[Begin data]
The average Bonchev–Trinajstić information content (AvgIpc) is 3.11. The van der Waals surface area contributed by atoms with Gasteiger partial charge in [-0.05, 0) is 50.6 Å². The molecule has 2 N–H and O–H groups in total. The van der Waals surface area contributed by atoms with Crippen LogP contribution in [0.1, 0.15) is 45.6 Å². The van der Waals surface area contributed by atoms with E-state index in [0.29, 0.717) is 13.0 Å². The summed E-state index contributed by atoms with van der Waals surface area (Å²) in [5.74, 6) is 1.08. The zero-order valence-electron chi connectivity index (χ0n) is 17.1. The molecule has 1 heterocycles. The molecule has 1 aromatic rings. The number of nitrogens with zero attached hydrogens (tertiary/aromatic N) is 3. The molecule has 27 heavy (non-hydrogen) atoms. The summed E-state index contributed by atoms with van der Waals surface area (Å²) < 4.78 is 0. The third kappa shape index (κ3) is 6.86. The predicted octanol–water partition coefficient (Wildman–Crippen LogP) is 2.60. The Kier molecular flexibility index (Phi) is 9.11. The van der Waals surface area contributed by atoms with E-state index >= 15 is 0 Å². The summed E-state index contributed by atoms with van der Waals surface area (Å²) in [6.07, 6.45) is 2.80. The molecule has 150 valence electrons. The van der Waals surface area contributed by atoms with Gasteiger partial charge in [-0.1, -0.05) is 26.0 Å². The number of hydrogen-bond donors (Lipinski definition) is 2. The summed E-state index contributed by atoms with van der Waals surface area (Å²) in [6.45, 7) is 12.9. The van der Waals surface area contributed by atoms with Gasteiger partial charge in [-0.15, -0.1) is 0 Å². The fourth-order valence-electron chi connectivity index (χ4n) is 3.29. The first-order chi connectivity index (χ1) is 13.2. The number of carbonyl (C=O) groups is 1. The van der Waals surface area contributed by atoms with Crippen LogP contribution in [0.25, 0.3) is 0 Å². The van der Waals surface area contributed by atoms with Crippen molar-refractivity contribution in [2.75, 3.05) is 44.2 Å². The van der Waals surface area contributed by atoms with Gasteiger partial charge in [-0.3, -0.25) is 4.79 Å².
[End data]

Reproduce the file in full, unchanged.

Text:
The average Bonchev–Trinajstić information content (AvgIpc) is 3.11. The van der Waals surface area contributed by atoms with Gasteiger partial charge in [-0.05, 0) is 50.6 Å². The molecule has 2 N–H and O–H groups in total. The van der Waals surface area contributed by atoms with Crippen LogP contribution in [0.1, 0.15) is 45.6 Å². The van der Waals surface area contributed by atoms with E-state index in [0.29, 0.717) is 13.0 Å². The summed E-state index contributed by atoms with van der Waals surface area (Å²) in [5.74, 6) is 1.08. The zero-order valence-electron chi connectivity index (χ0n) is 17.1. The molecule has 1 heterocycles. The molecule has 1 aromatic rings. The number of nitrogens with zero attached hydrogens (tertiary/aromatic N) is 3. The molecule has 27 heavy (non-hydrogen) atoms. The summed E-state index contributed by atoms with van der Waals surface area (Å²) < 4.78 is 0. The third kappa shape index (κ3) is 6.86. The predicted octanol–water partition coefficient (Wildman–Crippen LogP) is 2.60. The Kier molecular flexibility index (Phi) is 9.11. The van der Waals surface area contributed by atoms with E-state index >= 15 is 0 Å². The summed E-state index contributed by atoms with van der Waals surface area (Å²) in [6.07, 6.45) is 2.80. The molecule has 150 valence electrons. The van der Waals surface area contributed by atoms with Gasteiger partial charge in [-0.1, -0.05) is 26.0 Å². The number of hydrogen-bond donors (Lipinski definition) is 2. The summed E-state index contributed by atoms with van der Waals surface area (Å²) in [6.45, 7) is 12.9. The van der Waals surface area contributed by atoms with Gasteiger partial charge in [-0.15, -0.1) is 0 Å². The fourth-order valence-electron chi connectivity index (χ4n) is 3.29. The first-order chi connectivity index (χ1) is 13.2. The number of carbonyl (C=O) groups is 1. The van der Waals surface area contributed by atoms with Crippen LogP contribution in [0.25, 0.3) is 0 Å². The van der Waals surface area contributed by atoms with Crippen molar-refractivity contribution in [2.75, 3.05) is 44.2 Å². The van der Waals surface area contributed by atoms with Gasteiger partial charge in [-0.3, -0.25) is 4.79 Å².